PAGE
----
The study involved 75 subjects with age range of 20 to 65 years reporting to the Department of Oral Medicine and Radiology. Twenty-five clinically diagnosed and histopathologically confirmed cases of oral leukoplakia formed the first group (OL). Twenty-five histopathologically confirmed of oral cancer (OC) cases were enrolled into the second group. Twenty-five age and sex matched healthy controls formed the third group (HC). Each of the study groups had five female subjects. Patients with diabetes mellitus and patients with history of previous malignancy were also excluded from the study. 5ml of venous blood was collected from the antecubital vein by venipuncture. Serum GSH levels, were determined by the method of Beutler [11]. 100µL of filtered serum was diluted with 1mL of distilled water. 500µL of the diluted serum was taken and to this 2mL of phosphate solution and 250µL of DTNB [5,5-Dithiobis (2 nitrobenzoic acid)] reagent were added. Simultaneously (use capital letter) a blank was maintained containing 200µL of distilled water, 300µL of precipitating solution, 2mL of phosphate solution and 250µL of DTNB. The intensity of yellow colour formed was sphectrophotometricallyread at 412nm against blank using “Cystronics 106”(wavelength 340-960nm). The optical densities obtained were plotted against the standard graph. The concentration of glutathione was calculated graphically and multiplied with respective dilution factors and the total glutathione in the sample was expressed as mmol/L. The data obtained were subjected to statististical analysis using SPSS version 17 software. One-way ANOVA was used to compare the data among the groups and the differences were considered statiscally significant if P values were 0.05 or less.

3. Results

The mean serum glutathione in group OL was 01.04 ± 0.22mmol/L . Whereas in group OC the mean serum glutathione level was 0.94 ± 0.27mmol/L. The mean serum glutathione level of the group HC was 1.88 ± 0.36mmol/L. The mean serum glutathione levels of the male subjects in study groups OL, OC and HC were 0.94 ± 0.28mmol/L, 0.72 ± 0.28mmol/L and 1.97 ± 0.17mmol/L respectively (Figure 1). Whereas the mean serum glutathione levels of the female subjects in study groups OL, OC and HC were 0.91 ± 0.07mmol/L, 0.86 ± 0.19 mmol/L and 1.74 ± 0.27mmol/L respectively (Figure 2). The serum glutathione levels of female subjects were lower than male subjects but not statistically significant. When the mean serum glutathione level of group OL was compared to group HC a statistically significant difference (p=0.001) was observed. The mean serum glutathione level of group OC was higher than group OL but the difference was not statistically significant (p=0.1). The mean serum glutathione level of OC group was significantly lower (p=0.001) than the HC group (Figure 3).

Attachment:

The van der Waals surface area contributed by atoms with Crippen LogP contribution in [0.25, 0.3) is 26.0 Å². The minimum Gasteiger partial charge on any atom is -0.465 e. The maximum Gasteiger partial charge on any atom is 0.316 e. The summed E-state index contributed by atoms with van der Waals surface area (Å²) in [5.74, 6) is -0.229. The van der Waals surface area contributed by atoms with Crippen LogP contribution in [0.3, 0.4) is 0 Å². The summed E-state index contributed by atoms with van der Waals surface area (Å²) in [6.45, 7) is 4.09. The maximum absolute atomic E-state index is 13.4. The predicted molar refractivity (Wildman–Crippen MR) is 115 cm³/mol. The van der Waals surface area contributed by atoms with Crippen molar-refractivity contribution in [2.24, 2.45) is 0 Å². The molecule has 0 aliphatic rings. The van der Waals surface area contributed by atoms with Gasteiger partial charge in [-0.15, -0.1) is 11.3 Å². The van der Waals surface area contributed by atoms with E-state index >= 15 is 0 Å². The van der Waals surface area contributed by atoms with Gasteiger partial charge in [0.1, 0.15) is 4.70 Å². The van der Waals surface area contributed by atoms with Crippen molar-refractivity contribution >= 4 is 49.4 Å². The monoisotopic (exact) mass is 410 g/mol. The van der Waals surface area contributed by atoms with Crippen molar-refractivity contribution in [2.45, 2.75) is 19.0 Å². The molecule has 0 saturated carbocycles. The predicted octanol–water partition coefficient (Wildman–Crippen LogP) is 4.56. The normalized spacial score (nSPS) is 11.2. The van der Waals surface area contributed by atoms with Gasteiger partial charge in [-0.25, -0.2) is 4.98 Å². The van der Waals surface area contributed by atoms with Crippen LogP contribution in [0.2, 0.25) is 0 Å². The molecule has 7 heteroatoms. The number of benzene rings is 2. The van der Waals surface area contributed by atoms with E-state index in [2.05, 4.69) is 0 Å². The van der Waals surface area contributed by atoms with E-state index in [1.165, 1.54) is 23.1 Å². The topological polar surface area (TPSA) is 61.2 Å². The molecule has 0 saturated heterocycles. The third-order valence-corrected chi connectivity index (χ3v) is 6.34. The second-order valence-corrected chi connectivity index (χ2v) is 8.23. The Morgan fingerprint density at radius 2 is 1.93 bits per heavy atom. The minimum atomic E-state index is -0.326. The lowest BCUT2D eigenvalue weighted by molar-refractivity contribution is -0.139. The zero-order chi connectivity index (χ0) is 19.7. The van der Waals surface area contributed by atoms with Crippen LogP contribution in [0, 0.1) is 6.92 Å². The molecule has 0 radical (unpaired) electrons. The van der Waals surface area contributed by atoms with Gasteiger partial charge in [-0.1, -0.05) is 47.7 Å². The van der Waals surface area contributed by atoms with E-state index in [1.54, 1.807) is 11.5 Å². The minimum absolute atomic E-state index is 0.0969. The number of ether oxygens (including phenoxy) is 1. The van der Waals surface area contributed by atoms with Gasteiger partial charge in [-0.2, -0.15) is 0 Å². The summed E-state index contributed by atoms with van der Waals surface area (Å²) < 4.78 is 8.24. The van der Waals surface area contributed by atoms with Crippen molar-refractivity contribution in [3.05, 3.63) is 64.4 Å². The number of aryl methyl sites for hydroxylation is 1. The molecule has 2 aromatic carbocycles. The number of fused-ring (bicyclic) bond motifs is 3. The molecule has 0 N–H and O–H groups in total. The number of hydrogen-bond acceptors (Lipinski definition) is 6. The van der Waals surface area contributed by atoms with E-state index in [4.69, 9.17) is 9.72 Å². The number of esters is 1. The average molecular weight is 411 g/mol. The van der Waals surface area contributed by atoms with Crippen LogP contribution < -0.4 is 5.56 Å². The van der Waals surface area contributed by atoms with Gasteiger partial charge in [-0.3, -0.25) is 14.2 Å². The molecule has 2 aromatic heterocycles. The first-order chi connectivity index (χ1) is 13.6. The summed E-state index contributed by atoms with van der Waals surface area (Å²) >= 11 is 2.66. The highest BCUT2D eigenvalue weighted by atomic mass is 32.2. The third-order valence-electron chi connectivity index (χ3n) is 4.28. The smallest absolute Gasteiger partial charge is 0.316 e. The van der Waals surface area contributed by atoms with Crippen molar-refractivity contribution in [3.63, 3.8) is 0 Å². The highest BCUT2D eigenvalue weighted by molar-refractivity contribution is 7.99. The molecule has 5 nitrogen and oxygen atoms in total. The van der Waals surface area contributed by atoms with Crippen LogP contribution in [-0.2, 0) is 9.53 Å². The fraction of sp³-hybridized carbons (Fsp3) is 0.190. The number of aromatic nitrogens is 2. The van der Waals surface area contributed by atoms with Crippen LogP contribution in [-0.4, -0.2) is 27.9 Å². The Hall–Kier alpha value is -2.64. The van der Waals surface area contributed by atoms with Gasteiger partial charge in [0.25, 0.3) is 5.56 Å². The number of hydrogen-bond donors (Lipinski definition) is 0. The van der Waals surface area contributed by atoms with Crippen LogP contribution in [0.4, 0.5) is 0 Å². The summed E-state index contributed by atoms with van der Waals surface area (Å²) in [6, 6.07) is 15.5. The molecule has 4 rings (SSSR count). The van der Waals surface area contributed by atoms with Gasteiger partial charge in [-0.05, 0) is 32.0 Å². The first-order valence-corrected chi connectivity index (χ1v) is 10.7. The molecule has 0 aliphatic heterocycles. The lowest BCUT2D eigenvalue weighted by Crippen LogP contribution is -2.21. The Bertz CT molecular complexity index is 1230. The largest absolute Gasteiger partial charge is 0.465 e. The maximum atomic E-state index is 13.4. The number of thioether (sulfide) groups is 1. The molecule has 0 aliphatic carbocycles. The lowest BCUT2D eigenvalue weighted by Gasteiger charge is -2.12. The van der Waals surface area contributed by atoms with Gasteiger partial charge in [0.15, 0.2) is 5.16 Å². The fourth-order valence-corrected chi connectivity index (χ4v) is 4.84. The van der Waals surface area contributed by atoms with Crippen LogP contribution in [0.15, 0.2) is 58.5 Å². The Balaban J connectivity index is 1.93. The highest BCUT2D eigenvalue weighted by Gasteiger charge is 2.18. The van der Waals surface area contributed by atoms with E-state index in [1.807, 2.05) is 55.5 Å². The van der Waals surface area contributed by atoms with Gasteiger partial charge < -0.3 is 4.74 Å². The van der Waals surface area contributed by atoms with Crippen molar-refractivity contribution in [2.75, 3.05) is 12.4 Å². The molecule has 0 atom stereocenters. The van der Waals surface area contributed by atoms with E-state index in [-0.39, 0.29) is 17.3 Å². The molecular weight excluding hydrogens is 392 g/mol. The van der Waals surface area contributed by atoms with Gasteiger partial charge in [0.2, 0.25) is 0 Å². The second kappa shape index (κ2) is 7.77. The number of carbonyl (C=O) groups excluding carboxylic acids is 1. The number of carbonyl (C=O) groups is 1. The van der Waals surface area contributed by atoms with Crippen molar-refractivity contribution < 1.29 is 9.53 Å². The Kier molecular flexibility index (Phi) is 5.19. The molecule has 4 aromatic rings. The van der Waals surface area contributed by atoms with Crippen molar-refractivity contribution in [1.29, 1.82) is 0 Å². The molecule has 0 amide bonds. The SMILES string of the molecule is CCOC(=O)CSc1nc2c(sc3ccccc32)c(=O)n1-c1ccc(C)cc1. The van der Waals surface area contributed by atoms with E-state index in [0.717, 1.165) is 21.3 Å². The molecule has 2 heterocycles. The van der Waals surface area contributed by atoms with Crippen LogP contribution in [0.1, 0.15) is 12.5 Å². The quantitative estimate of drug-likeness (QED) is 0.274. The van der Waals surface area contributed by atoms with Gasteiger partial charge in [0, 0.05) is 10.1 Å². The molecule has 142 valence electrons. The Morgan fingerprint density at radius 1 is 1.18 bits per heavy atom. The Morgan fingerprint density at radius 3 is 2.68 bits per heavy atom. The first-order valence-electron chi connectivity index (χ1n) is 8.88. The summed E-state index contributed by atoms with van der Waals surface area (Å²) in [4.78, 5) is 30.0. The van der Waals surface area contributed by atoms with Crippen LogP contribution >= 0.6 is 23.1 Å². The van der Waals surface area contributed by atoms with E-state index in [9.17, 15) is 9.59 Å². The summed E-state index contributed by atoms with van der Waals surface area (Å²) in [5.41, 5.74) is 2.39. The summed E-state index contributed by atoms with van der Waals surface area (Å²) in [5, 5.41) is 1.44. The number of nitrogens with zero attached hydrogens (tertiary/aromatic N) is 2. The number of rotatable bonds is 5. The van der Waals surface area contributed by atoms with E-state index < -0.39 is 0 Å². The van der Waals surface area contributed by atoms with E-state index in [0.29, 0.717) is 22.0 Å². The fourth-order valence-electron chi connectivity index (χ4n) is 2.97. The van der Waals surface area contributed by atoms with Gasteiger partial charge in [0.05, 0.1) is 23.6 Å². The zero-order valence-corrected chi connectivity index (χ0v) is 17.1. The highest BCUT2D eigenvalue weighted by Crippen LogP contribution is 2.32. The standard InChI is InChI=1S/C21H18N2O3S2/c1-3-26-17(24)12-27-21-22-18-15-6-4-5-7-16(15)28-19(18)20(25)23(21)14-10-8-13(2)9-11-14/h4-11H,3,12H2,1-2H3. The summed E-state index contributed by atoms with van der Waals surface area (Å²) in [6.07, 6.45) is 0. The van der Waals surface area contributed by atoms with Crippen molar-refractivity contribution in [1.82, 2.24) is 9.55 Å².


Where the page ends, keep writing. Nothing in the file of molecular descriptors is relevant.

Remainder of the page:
Figure 1. Mean serum glutathione levels in male study subjects
Figure 2. Mean serum glutathione levels in female study subjects
Figure 3. Intercomparison of mean serum glutathione levels in the study groups

4. Discussion

Glutathione (GSH) is a major intracellular antioxidant and hence plays a major role in cancer prevention [12]. GSH acts as first line of defense against oxidative stress [13]. Few studies have shown a reduced occurrence of polycyclic aromatic hydrocarbon induced oral cancer in experimental animals fed with diet rich in glutathione [14, 15]. GSH detoxifies carcinogens and also regulates immune system by mitogenic response and lymphocytic proliferation [16, 17]. Several serum studies have revealed decrease in the levels of plasma GSH levels in oral cancer [18]. In one Indian study the levels of plasma glutathione consistently reduced in the advanced stages of oral cancer when compared to initial stages [19]. Utilization of the glutathione by tumor tissues or by excessive oxidation in circulation were the probable reason for the depletion of gluthione in plasma [19]. Recently few studies have been carried out on salivary glutathione levels in smokers and in patients with dental caries and oral cancer [3, 5, 20]. These studies showed alterations in glutathione levels in study groups when compared to controls. In our study we evaluated serum glutathione in oral cancer and precancer patients. We found reduced glutathione levels in both oral cancer and precancer study groups. This depletion could be due to an imbalance in the free-radical and antioxidant homeostasis in the body fluids that occurs during carcinogenesis. Although statistically insignificant, the serum glutathione levels in oral cancer patients were higher than patients with leukoplakia. The results obtained from this study suggests that the altered levels of serum glutathione could be used as an ancillary screening tool for individuals with risk of oral cancer.